T.R.A.S.H.– “Trivial Revelations of a Sick Human-Being. In journalism school at Texas State University (Southwest Texas State in the late 1970s), my University Star weekly column, T.R.A.S.H., won state and national awards in collegiate competitions.
On any given week, it would receive more reader mail than letters to the editor. I’ve always enjoyed trivia and will occasionally write some for Cleverjourneys.
Many good writers and television news reporters cut their teeth typing away on old Royal typewriters inside the news room on the second floor of Old Main, the historic gothic castle-like building tower above the campus.
I Love Lucy was originally a radio program titled My Favorite Husband.
Lucy Ball’s acting career was active even in the 1930s. One of her earliest credited roles, although a minor role, was with The Three Stooges.
Lucille Ball decided to go ahead with the series after having a dream in which Carole Lombard – the screwball comedy actress that died in a plane crash and who was a close friend of Lucy – recommended she take a shot at the risky idea of entering television, and to get off of radio.
CBS initially balked at hiring Desi Arnaz to play Lucy’s husband on their new TV show. They didn’t think the audience would believe that she and Desi would make a logical couple. It was Richard Denning who played Lucy’s husband, on the radio.
Desi Arnaz’s character’s name was not Ricky Ricardo originally. It was Larry Lopez.
Bea Benaderet and Gale Gordon had played Iris and Rudolph Atterbury on the radio show, and Lucy Ball wanted them to be in on the TV venture, not William Frawley and Vivian Vance as Fred and Ethyl Mertz.
Benaderet couldn’t get out of her contract on The George Burns and Gracie Allen Show
Frawley simply called Lucy and asked for the role. Frawley had a reputation for being an out-of-control alcoholic. When CBS found out about him playing the role of Fred Mertz, they didn’t approve.
Claiming moderation in drinking, Frawley called the network and its myriad stable of vice-presidents every name imaginable, interrupting himself only once to order another drink.
Arnaz told “He’s perfect!” and
would hire him with one provision – if he was late to work or unable to perform except because of legitimate illness more than once, he’d be written out of the show.
He never arrived at filming drunk or impaired, and typically learned his lines quicker than the other series regulars. He and Arnaz became and remained close friends, even years after the show ended production.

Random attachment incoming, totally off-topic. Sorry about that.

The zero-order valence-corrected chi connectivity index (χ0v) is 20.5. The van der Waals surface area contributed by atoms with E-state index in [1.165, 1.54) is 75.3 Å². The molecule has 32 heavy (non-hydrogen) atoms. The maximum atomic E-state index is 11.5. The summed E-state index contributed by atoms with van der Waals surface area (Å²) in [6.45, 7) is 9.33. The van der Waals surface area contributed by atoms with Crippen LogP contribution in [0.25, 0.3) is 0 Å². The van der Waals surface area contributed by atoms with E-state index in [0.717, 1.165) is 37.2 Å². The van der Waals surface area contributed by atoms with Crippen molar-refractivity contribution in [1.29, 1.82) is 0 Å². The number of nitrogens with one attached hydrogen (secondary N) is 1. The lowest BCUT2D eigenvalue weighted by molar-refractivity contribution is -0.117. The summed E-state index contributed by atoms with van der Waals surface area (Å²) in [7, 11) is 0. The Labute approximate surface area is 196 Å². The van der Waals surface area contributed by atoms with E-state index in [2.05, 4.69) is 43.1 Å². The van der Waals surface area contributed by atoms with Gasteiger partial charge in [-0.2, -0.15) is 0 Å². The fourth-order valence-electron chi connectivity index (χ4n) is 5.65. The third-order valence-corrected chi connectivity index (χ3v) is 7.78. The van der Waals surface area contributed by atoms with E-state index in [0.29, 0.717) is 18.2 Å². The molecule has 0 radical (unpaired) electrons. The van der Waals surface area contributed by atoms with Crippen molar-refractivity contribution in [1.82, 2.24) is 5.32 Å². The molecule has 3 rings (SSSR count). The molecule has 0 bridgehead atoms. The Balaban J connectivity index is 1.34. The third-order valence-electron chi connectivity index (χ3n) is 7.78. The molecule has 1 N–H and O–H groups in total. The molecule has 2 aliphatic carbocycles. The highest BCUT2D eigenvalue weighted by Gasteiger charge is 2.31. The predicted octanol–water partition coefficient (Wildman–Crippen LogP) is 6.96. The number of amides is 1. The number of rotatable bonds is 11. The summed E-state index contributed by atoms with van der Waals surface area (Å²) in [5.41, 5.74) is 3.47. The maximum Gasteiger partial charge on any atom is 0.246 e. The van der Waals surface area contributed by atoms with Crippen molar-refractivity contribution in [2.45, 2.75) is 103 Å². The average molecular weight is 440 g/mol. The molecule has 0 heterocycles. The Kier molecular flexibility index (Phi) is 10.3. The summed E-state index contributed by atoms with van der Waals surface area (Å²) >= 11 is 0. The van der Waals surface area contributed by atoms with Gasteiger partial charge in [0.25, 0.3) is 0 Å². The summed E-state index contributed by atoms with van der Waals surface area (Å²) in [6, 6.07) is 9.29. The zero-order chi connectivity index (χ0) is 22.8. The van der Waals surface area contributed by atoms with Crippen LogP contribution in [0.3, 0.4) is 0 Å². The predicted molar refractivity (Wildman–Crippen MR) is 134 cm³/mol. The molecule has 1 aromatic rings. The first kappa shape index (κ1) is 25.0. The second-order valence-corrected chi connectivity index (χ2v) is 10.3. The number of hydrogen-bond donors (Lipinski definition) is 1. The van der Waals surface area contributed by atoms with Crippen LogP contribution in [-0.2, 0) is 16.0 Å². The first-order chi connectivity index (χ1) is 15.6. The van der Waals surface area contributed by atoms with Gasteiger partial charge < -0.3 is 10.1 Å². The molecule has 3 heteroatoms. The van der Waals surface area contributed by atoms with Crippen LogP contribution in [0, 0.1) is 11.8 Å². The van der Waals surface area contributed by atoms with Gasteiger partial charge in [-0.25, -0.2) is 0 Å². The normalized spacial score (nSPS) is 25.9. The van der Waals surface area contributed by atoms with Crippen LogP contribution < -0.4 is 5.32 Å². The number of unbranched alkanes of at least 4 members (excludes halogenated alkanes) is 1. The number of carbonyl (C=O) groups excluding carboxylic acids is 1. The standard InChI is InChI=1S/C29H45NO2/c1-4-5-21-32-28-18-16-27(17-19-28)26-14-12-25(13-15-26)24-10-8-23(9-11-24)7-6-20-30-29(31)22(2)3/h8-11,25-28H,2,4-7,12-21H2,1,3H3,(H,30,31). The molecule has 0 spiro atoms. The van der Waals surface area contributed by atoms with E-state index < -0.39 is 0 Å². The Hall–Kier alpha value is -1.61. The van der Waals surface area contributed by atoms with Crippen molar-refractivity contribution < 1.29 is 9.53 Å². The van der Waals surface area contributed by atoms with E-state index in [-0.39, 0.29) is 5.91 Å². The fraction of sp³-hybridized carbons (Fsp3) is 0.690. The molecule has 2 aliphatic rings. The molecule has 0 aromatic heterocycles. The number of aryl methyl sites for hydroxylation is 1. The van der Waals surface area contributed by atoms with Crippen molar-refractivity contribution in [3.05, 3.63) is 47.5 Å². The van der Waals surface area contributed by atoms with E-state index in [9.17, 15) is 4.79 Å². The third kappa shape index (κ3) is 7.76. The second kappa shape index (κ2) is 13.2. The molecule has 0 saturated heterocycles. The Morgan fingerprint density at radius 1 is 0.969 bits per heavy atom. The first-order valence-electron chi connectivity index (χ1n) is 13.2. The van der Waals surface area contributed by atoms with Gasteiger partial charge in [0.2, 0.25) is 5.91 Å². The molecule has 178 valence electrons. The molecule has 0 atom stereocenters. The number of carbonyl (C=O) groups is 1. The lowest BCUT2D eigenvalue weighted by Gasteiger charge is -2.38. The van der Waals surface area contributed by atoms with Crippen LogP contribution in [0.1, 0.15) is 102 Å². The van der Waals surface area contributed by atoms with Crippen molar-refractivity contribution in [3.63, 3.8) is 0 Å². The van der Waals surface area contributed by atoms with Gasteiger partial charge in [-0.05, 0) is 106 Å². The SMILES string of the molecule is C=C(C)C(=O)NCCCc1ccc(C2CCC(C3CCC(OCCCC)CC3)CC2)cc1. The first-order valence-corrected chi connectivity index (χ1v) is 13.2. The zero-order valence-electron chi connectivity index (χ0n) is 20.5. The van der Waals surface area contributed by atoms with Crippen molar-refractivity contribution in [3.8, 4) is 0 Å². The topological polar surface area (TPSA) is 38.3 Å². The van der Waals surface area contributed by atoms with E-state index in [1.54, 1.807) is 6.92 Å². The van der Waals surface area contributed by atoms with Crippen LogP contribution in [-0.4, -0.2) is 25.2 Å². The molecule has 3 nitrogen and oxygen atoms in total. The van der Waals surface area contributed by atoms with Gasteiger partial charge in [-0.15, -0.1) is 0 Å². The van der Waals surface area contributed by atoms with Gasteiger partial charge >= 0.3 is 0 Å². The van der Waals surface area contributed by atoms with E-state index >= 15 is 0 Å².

Many of his scenes display Fred having his hands deep in his pockets. This would not show his hands trembling, due to his alcoholic withdrawals.
Frawley had a clause in his contract that excused him from filming if the New York Yankees were in the World Series, which they were each year the show was on the air except in 1954.
Vance was 22 years younger than Frawley, but with the right wardrobe and makeup, she was made to look a generation older than Lucy.
Fred and Ethyl had been married for many years so they occasionally had disagreements – like all married couples do. But in real life, Frawley and Vance despised each other.
A clause in their contract stated if anything happened to either of them, the other could be written out of the show. Vance hated being identified with Frawley and once he found out how she felt, he hated her in return.
Arnaz was born in Cuba. His father was a Cuban senator and his mother was considered amongst the most beautiful women in Latin America.
Arnaz is credited for several firsts. I Love Lucy was one of the first TV shows to be filmed in Hollywood, at a time when many shows were done live in New York. He was said to have pioneered the use of three film cameras simultaneously, and the results were high-quality prints preserved for future TV audiences. In actuality, other television shows did that beforehand such as Jackie Gleason’s “The Life of Riley” (1949) which also was shot with the Three Camera System using film.
He also invented the rerun during the pregnancy episodes of the series by re-playing some episodes (and change some of the scenery and lines) from the first season to give Lucille Ball time to rest and start to raise their newborn son, Desi Arnaz Jr.
Many of the characters in I Love Lucy were named after real-life people that Lucille Ball knew earlier in life. One of those characters was named Marion Strong. Strong was one of Lucy’s best friends and roommate for a time in New York, and also set Lucy and Desi up on their first date.
An impressive list of guests appearing throughout the years includes Tennessee Ernie Ford, William Holden, John Wayne, Bob Hope, Will Wright, Elsa Lanchester, Van Johnson, Orson Welles, Rock Hudson, Eve Arden, Charles Boyer, Harpo Marx, Barbara Pepper, Pepito Pérez, Peggy Rea, Herb Vigran, Barbara Eden, Arthur Q. Bryan, Janet Waldo, Richard Crenna, Cornel Wilde, Richard Widmark, Gale Gordon, Natalie Schafer, Hedda Hopper, Bob Jellison Louis Nicoletti, Richard Reeves, Doris Singleton, Hy Averback, Kathryn Card, Jay Novello, George Reeves, Mary Jane Croft, Jerry Hausner, Elizabeth Patterson, Aaron Spelling, Ross Elliot, Hans Conried, The Pied Pipers, Johnny Jacobs and more.
“Lucy Does A TV Commercial” has the now iconic scene of Lucy getting tipsy after drinking “Vitameatavegamin,” but what was really in the bottle?
“Lucy’s Italian Movie” contains a classic grape-throwing brawl. Her grape-stomping partner was Teresa Tirelli, who was not an actress and spoke little English. Instead of the fight being completely choreographed down to the tiniest detail to assure Lucy wouldn’t be injured, Lucy wanted the fight scene to be as realistic as possible and didn’t know what would happen!
In “Lucy and Superman,” George Reeves, as the superhero, effortlessly pushes a heavy piano. Not so fast, Man of Steel. Special casters from Chicago were used on the piano.